Robe for new Little Caesars Arena Installation
The brand new Little Caesar’s Arena in midtown Detroit is a 15 – 22,000 capacity multipurpose venue and home to the NHL’s Detroit Red Wings and the NBA’s Detroit Pistons. The venue will also be used for a wide range of concerts and events serving as the cornerstone of a new sports and entertainment district in ‘Motor City’.
Robe’s BMFL Blades and BMFL WashBeams were specified as a major element of the house lighting rig by Eric Wade at Crossfade Design LLC who was part of the venue’s project leadership team and designer of theatrical lighting and video projection.
He and his Crosssfade Design team – Jason Robinson, Michael Nevitt and John Early - also coordinated the installation and programming of the new lights, and will be brought in to assist with projects, working alongside the venue’s producer and director of events, Pete Skorich.
With long throw distances involved - between 100 – 200 ft., Eric and his colleagues wanted the brightest possible fixtures with the best optics and the most flexible future sets … and that’s why they chose 36 x Robe BMFL Blades and 24 x BMFL WashBeams, together with other lights.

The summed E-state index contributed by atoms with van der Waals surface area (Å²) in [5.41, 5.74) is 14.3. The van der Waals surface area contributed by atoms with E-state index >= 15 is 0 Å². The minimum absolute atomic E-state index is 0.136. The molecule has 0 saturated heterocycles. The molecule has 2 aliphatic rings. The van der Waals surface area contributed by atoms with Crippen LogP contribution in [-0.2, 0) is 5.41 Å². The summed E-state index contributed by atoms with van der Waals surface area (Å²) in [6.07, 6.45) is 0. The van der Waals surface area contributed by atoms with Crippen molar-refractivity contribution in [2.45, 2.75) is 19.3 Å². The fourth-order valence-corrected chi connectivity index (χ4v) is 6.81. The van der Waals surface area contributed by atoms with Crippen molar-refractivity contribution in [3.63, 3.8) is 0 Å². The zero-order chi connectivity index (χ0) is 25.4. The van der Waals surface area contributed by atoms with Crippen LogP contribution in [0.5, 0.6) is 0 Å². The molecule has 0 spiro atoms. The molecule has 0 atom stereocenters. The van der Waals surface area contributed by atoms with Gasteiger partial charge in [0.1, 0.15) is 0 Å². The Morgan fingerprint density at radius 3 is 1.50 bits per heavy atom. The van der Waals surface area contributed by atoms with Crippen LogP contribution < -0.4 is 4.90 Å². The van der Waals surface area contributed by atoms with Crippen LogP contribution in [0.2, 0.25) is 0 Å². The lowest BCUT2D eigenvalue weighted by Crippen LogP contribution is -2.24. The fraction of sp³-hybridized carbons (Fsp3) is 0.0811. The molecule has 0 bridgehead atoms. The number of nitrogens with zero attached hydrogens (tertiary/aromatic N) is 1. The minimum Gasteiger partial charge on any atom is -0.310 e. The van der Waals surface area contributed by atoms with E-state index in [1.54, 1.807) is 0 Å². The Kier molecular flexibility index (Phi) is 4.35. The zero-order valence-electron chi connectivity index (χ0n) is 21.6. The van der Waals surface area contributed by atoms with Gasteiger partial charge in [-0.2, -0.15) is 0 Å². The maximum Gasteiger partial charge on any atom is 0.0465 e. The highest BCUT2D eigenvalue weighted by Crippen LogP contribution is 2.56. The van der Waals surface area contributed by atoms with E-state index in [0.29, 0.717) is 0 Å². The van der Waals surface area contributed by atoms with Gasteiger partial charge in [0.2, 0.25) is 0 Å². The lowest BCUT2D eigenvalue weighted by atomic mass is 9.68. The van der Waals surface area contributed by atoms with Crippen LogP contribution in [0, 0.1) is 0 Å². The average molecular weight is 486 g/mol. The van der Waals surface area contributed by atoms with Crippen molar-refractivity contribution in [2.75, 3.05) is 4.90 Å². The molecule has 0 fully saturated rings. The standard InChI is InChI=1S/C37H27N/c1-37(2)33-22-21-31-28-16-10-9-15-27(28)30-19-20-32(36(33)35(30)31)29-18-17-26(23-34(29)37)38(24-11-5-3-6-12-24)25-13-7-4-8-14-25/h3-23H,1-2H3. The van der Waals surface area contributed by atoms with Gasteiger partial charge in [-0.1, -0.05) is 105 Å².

They also chose Anolis ArcDots, 450 of which are mounted on the tensioned wire grid covering 80% of the ceiling and combine with 1,700 LED strips for a vibrant, dazzling environmental effect which looks cool and is a fantastic atmosphere builder.
The BMFLs Blades are around the perimeter of the ice (for the ice hockey events), with the BMFL WashBeams rigged in the high corners of the building, all trimmed at around 100 ft. above the floor.
They needed a luminaire with a framing system to work along the edges of the ice or basketball court and the BMFL Blades were perfect. “I don’t think there’s a comparable framing system available in any other light,” Eric commented, adding that the framing is so fast that it can be used as an effect in its own right.
The BMFL WashBeams are used for the same basic functionality with the addition of the massive extra throw, especially when in wash mode!
The ArcDots were selected by Eric and his business partner Michael Nevitt after looking at dozens of options! When they saw ArcDot - made by Robe’s sister architectural LED company Anolis - they realized instantly that this was THE fixture for the high-impact effect they wanted! “It had to be bright enough to read from 103 ft. and not get blown out by the 1700 LED strips … and they achieve these goals beautifully.”
Eric has used Robe fixtures for some time in this work and regularly specs Robe on his rigs for Usher, for whom he is the long term LD.
He feels Robe is “one of the leaders in our field right now” and that the reputation for reliability is also a huge factor when specifying gear for a venue like this. He added that he enjoys the personal touch from Robe, something rarely seen from manufacturers now, and mentions that getting support for designs is also invaluable - scenarios like getting demo units in front of clients – often at very short notice. He is ALWAYS grateful that someone will answer the phone at Robe North America no matter what time of the day or night.